By Teresa Naval
The world of video games is vast, but people often limit it to first person shooters or online roleplaying epics. While these games are fantastic in their own right, they’re not for everyone. As an industry that tends to deify macho male protagonists and sexualize women, video games can be pretty alienating, which is a shame because video games are home to some of the best storytelling there is. And everyone loves a good story.
Here’s a non-definitive list of video games for people who “don’t play video games” because…
“…I’m not represented in them.”
Photo from the Life is Strange Wiki
- Life is Strange (PS3/PS4, Windows, Mac OS, Xbox One, Xbox 360)
- A game where high school students talk like the high school students we wish we could have been. (“Go fuck your selfie” is a comeback not even any Heather could top.) There’s also time travel, photography, untouchable cool kids, and a storm set to destroy a small town in the Pacific Northwest.
Photo from the Fallout Wiki
- Fallout 3
- A joke goes, “What if Liam Neeson was kidnapped and his daughter had to save him in Taken instead?” “Play Fallout 3.” Lian Neeson voices the player character’s father, James, who disappears early in the game. The main plot revolves around unearthing the mysteries of his disappearance. (While the player character is fully customizable, finding James in the end as his daughter was pretty satisfying).
Photo from MMORPG Info
- Fallen London (Browser, iOS)
- Fallen London takes place in an alternate history where London was dragged into hell by bats. Things get better from there. Player characters can choose their gender identity, a player card, and how they’ll be addressed by NPCs (“sir”, “madam”, “comrade”, etc.). Player cards don’t depend on the character’s identity – a wide array of silhouettes, from a person with long hair to someone with a submarine mask, is available to all.
“…I only care about the story.”
Photo from Game Pressure
- Telltale Games (PS3/PS4, iOS, Xbox 360, Windows)
- Games produced by Telltale are episodic and story-driven. With the exception of a few quicktime responses (pressing a button to dodge a weapon), games play out like animated films. Until it’s time for you to decide what happens next.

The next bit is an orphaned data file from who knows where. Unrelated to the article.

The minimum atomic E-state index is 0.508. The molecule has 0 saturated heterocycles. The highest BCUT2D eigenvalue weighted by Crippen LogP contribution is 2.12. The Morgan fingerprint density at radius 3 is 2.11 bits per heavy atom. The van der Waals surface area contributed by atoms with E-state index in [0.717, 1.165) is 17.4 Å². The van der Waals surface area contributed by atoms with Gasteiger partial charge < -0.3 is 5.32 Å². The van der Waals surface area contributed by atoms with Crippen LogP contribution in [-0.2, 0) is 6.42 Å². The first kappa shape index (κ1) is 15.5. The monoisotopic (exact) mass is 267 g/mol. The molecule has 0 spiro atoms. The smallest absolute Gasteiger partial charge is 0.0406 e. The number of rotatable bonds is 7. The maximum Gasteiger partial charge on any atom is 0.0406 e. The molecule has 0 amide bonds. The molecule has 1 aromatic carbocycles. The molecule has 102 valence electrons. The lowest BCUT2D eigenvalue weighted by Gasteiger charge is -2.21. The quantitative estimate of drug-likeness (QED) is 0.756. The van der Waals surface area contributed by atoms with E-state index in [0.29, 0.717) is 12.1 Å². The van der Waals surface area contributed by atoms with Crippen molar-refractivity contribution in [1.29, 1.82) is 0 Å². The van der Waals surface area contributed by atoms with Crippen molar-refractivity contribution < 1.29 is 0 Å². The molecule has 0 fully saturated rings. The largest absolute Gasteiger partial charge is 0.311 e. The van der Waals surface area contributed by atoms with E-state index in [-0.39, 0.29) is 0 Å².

- Popular titles include The Walking Dead and Game of Thrones.
- Interactive Fiction (Browser, usually)
- Interactive Fiction ranges from sprawling text-based adventures like Emily Short’s Beauty and the Beast-inspired Bronze to Anna Anthropy‘s 10-second narrative Queers in Love at the End of the World.
“…I don’t want to invest a lot of time playing them.” (And you’re tired of collecting cats or boys).
Screenshot of The Color
- Dictator: Outbreak (iOS, Android)
- As the dictator of a small democratic country, you have to make decisions to keep you in power. It’s much harder than it looks. I’ve been ousted probably twenty times in five minutes.
- The Color (Browser)
- Test your eyesight by clicking on the square that has a different color. If you have great color vision, though, worry not – each round only lasts sixty seconds.
“…They all have the same plot.”
Photo from US Gamer
- Zero Escape Series (DS for 999; 3DS, PS Vita for Virtue’s Last Reward; 3DS, PS Vita, Windows for Zero Time Dilemma)
- Nine people are trapped and must seek a way out. Then, other factors come in: distrust, alternate histories, religious cults, mathematics, bad puns…Creator Kotaro Uchikoshi is a master at experimenting with form – from the visual novel style of 999 (the first game) to the complete disregard of linear storytelling in Zero Time Dilemma (the final game).
Photo from Playbuzz
- The plot sounds familiar enough: a child falls into an underground world of monsters. What makes UNDERTALE different, though, is that your actions hold weight until the end. Even saving–yes, as in saving your game–plays a role in the story. Multiple playthroughs are key–the real depth of the plot is only revealed after reaching a certain ending and unlocking the true boss.
Photo from Polygon